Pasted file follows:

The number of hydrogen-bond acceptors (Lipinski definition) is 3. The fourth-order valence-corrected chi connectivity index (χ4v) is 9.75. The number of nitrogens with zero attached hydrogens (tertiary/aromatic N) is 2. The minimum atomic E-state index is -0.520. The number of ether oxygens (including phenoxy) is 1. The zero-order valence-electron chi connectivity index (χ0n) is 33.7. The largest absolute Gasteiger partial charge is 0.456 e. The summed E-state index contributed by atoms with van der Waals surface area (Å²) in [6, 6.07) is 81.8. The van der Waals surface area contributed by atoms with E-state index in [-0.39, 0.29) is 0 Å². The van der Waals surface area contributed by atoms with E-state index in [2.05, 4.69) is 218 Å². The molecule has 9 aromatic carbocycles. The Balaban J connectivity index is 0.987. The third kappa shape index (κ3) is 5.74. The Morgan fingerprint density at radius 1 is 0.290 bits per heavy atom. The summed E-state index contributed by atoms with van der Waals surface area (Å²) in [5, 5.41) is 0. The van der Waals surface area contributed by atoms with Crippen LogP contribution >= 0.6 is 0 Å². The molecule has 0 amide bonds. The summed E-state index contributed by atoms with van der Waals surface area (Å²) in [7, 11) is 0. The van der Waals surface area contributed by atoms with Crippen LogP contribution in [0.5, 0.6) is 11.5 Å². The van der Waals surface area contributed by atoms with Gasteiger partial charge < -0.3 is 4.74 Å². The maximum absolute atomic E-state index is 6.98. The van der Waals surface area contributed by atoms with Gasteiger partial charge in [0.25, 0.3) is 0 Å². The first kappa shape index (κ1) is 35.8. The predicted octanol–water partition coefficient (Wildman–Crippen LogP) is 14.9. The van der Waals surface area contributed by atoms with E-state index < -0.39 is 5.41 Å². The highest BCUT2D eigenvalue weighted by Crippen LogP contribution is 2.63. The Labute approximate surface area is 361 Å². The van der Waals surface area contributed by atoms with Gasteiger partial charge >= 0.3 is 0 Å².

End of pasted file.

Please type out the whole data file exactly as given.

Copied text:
The number of hydrogen-bond acceptors (Lipinski definition) is 3. The fourth-order valence-corrected chi connectivity index (χ4v) is 9.75. The number of nitrogens with zero attached hydrogens (tertiary/aromatic N) is 2. The minimum atomic E-state index is -0.520. The number of ether oxygens (including phenoxy) is 1. The zero-order valence-electron chi connectivity index (χ0n) is 33.7. The largest absolute Gasteiger partial charge is 0.456 e. The summed E-state index contributed by atoms with van der Waals surface area (Å²) in [6, 6.07) is 81.8. The van der Waals surface area contributed by atoms with E-state index in [-0.39, 0.29) is 0 Å². The van der Waals surface area contributed by atoms with E-state index in [2.05, 4.69) is 218 Å². The molecule has 9 aromatic carbocycles. The Balaban J connectivity index is 0.987. The third kappa shape index (κ3) is 5.74. The Morgan fingerprint density at radius 1 is 0.290 bits per heavy atom. The summed E-state index contributed by atoms with van der Waals surface area (Å²) in [5, 5.41) is 0. The van der Waals surface area contributed by atoms with Crippen LogP contribution >= 0.6 is 0 Å². The molecule has 0 amide bonds. The summed E-state index contributed by atoms with van der Waals surface area (Å²) in [7, 11) is 0. The van der Waals surface area contributed by atoms with Crippen LogP contribution in [0.5, 0.6) is 11.5 Å². The van der Waals surface area contributed by atoms with Gasteiger partial charge < -0.3 is 4.74 Å². The maximum absolute atomic E-state index is 6.98. The van der Waals surface area contributed by atoms with Gasteiger partial charge in [0.25, 0.3) is 0 Å². The first kappa shape index (κ1) is 35.8. The predicted octanol–water partition coefficient (Wildman–Crippen LogP) is 14.9. The van der Waals surface area contributed by atoms with E-state index < -0.39 is 5.41 Å². The highest BCUT2D eigenvalue weighted by Crippen LogP contribution is 2.63. The Labute approximate surface area is 361 Å². The van der Waals surface area contributed by atoms with Gasteiger partial charge >= 0.3 is 0 Å².